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Curr Pharm Des. 2012;18(24):3490-504.

The apicoplast: a key target to cure malaria.

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Department of Biochemistry and Molecular Biology, Bio21 Institute of Molecular Science and Biotechnology, University of Melbourne, Parkville, VIC 3010, Australia.


Malaria is one of the major global health problems. About 500 million humans are infected each year, and 1 million, mostly African children, die from malaria annually. No vaccine is yet in sight, and those drugs that have previously served us well are now losing ground against the disease as parasites become resistant to our best compounds. The need for development of new antimalarials is now more urgent than ever. An exciting avenue for development of new drugs emerged recently when it was discovered that the malaria parasites have a previously unrecognized evolutionary history aligned to plants. These parasites contain a subcellular compartment--the apicoplast--which is homologous to the chloroplast of plants and algae, in which photosynthesis occurs. The malaria chloroplast (apicoplast) has lost photosynthesis but it retains many chloroplast pathways, which are otherwise unique to plants. These pathways obviously do not exist in the human host and there has been considerable excitement about using the apicoplast as a parasite-specific Achilles' Heel. We propose to review the current state of development of novel compounds directed against this emerging target of malaria parasites with emphasis on the chemistry.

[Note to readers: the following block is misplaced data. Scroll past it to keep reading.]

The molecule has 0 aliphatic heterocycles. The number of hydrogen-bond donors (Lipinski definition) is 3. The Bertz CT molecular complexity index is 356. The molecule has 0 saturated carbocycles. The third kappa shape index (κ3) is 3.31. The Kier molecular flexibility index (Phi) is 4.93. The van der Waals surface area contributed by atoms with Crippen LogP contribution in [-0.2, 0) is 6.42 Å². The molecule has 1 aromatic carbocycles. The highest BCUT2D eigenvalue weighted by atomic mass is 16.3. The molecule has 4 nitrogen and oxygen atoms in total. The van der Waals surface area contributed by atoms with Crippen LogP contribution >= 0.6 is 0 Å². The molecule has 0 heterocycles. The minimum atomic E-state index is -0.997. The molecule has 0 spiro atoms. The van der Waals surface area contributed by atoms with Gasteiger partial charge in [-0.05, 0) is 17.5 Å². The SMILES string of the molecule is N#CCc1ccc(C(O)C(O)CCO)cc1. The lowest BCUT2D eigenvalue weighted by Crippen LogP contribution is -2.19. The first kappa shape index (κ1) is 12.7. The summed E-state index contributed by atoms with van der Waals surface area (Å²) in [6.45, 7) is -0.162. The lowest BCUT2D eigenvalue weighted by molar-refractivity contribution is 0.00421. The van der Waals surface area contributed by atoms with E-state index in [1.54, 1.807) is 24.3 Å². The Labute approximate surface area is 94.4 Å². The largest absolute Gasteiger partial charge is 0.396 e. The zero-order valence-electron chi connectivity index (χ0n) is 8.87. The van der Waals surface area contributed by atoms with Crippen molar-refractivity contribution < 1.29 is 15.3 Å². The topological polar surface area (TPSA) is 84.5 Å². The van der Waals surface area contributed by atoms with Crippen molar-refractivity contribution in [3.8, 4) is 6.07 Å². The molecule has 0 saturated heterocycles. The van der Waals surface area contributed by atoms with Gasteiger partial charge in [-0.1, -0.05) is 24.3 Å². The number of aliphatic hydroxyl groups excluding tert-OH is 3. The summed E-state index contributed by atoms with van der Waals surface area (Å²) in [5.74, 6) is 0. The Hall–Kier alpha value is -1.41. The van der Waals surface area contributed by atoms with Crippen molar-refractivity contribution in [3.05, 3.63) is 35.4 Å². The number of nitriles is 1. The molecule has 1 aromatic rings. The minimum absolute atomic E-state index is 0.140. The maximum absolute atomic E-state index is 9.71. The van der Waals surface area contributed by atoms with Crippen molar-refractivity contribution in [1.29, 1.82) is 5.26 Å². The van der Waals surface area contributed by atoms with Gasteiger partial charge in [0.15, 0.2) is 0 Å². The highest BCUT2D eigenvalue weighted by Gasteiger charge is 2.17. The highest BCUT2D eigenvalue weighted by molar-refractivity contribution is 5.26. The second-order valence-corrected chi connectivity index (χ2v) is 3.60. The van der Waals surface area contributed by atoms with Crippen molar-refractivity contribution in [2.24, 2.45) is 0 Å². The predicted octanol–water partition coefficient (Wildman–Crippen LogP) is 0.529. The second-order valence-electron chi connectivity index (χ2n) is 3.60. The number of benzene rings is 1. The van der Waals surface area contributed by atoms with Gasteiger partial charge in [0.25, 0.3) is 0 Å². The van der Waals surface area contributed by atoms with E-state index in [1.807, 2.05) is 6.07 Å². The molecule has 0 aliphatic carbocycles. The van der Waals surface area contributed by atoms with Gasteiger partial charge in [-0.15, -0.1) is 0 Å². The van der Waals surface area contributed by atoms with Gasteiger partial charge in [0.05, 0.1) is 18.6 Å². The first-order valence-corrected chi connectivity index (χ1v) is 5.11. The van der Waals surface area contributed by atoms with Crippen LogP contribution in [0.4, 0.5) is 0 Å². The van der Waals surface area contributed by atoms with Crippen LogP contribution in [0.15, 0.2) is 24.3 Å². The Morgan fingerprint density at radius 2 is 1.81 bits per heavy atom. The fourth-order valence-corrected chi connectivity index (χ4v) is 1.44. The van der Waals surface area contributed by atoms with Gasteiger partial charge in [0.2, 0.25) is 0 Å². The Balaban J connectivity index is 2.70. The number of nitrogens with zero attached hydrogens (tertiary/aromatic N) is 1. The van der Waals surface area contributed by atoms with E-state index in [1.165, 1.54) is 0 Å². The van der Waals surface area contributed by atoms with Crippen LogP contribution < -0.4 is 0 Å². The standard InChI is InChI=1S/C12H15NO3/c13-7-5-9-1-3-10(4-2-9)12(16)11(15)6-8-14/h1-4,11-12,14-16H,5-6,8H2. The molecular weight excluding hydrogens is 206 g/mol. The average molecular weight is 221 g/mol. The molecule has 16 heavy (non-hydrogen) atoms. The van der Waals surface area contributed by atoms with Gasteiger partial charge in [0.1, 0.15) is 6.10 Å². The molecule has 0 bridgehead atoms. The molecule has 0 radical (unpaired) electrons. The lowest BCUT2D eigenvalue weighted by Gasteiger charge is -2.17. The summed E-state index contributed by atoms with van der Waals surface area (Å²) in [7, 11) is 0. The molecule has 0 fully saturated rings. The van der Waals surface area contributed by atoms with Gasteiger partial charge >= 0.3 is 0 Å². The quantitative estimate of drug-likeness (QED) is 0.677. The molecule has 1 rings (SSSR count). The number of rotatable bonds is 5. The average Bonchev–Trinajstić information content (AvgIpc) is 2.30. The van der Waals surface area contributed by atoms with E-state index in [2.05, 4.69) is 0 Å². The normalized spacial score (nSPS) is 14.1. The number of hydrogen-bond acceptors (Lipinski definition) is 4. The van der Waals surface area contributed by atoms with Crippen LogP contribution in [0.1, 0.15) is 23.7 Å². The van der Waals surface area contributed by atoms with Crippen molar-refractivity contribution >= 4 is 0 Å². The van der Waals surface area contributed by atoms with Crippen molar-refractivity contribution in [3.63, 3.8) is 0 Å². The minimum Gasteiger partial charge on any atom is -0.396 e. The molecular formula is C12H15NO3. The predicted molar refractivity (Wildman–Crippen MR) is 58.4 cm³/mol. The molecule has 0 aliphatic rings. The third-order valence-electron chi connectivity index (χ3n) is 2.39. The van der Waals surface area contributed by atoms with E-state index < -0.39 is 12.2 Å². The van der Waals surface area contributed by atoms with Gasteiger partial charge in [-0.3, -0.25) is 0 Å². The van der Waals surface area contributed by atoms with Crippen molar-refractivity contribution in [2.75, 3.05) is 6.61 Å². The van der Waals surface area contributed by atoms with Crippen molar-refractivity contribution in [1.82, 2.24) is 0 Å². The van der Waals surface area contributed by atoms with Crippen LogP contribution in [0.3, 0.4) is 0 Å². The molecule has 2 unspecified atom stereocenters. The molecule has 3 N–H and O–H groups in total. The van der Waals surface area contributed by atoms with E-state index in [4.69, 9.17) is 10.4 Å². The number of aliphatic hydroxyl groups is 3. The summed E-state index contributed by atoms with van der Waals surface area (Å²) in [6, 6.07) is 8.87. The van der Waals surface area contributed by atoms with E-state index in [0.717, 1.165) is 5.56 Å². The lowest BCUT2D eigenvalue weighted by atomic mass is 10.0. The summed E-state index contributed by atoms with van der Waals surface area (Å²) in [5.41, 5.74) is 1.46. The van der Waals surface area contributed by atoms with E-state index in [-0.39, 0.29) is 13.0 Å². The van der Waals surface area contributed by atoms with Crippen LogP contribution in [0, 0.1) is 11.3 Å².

[Indexed for MEDLINE]

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